What a week at Crosscut.com.
The non-profit online site, known for its news analysis and longer essays, gave its readers a bit of a jolt on Monday, with the headline, "Embarrassing email suggests Constantine affair."
Comments from readers ranged from "good exclusive" to "this is disgusting, take it off."
Monday was the debut as reporters Josh Feit and Erica Barnett, formerly of Publicola.com, joined the Crosscut staff. Publicola, known for its edgy and wonky coverage of local and state government, shut down last week due to financial issues.
Editor and founder David Brewster reached out to Feit and Barnett to bring their daily news headlines to Crosscut. "Politics, and breaking news, stuff that is more interest to younger people, and all of that, is a real need for Crosscut to have, and so it seemed like a very natural match," Brewster said.
One of the first stories Feit generated on Monday, was about an e-mail that a woman apparently sent to the wrong people, revealing a romantic relationship gone sour with King County Executive Dow Constantine. Feit said such a controversial story was unplanned, but happened to break on his first day.
"I would say, in what universe is this not a story? You're dealing with a very public powerful person, powerful man," Feit said.
Constantine has had a long-time relationship with a woman he has known since college, but he's not married. The woman with whom he acknowledges having a "brief relationship" is married, but separated.
"I was proud we did the story in a very responsible way," Brewster said.
But on a site where readers are accustomed to extended essays on subjects like density, urban environmentalism and culture, the Constantine story sent shockwaves.
"Simply, wow. Quite a vicious debut," wrote one commenter. "Train wreck," wrote another.
"Seriously," wrote one reader. "This is news?"
Feit insists, Constantine's conduct is newsworthy and it's not about whether the executive is legally in a marriage. "He is in a long-term relationship with the same woman for years, lives with her, so I think to say it's not an affair is weird, or is kind of a get-out-of-jail free card that I don't understand, it's not like he's on the dating circuit, he's living with someone, we all know that," Feit said.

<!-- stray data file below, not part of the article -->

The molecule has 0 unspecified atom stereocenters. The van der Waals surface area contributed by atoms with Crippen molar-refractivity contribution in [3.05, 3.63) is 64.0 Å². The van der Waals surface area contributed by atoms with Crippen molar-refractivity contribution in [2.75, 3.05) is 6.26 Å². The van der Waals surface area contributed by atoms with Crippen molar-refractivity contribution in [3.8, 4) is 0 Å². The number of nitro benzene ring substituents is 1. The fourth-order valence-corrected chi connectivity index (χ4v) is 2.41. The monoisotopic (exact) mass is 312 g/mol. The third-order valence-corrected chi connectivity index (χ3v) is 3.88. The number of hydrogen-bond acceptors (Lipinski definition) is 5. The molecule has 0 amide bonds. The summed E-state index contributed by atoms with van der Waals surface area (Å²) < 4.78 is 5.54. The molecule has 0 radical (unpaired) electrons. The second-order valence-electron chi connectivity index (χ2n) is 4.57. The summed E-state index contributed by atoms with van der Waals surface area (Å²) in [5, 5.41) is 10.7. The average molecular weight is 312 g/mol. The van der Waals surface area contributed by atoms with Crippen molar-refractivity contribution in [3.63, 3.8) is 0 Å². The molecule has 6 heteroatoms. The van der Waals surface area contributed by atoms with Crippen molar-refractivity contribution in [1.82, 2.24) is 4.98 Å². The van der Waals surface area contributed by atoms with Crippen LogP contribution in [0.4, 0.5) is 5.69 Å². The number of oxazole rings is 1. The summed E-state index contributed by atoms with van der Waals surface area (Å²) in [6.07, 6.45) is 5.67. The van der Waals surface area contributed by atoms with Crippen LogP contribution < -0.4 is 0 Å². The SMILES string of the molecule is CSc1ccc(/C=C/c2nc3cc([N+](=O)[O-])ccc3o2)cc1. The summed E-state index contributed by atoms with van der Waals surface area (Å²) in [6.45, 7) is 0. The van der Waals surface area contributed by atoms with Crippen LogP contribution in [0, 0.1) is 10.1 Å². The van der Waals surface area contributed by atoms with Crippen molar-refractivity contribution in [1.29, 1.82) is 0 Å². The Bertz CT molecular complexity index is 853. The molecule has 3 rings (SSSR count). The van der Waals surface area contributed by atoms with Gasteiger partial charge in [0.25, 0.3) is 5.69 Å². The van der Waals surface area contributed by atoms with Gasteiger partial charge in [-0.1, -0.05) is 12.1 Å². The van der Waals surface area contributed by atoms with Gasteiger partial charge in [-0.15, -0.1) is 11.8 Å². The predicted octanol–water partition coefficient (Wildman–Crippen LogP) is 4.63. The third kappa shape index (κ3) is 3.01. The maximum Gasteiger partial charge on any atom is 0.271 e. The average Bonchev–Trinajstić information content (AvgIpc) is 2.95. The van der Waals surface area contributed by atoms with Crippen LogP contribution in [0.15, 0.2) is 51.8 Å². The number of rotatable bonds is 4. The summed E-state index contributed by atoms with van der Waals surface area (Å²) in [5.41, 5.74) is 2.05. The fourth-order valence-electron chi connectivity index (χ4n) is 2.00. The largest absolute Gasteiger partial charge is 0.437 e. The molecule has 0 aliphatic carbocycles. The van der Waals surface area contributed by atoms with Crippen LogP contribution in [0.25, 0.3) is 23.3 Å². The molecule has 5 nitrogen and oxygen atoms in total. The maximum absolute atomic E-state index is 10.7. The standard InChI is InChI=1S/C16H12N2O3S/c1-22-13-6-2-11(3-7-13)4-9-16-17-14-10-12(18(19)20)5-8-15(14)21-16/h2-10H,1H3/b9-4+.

Dan Savage, news editor at the Stranger newspaper where Feit once worked, was critical in a blog post. "We don't know what sort of agreement Constantine has with the lady with whom he lives. Do they have an open relationship? Are they monogamish?" Savage wrote, saying there's no news to report. "We don't know. And didn't need to."
Brewster says he's comfortable with how Crosscut played the story. While Crosscut's traditional content might attract readers to check in every few days, Brewster hopes Feit and Barnett will deliver the kind of breaking news headlines that will attract readers back every day. Their previous site Publicola developed a loyal following among politicians and insiders with its daily coverage of government (at times, "wonky" Feit admits) and campaigns, mixed in with commentary. Feit believes it's coverage that fills a void and plays a role in the political dialogue.
As for the Constantine story, both The Seattle Times and Seattle PI picked up on Crosscut's story. On KUOW radio, Constantine maintained it's a private matter. "My personal life is my personal life, which I tried to tell those alleged reporters but which they chose to ignore," Constantine said.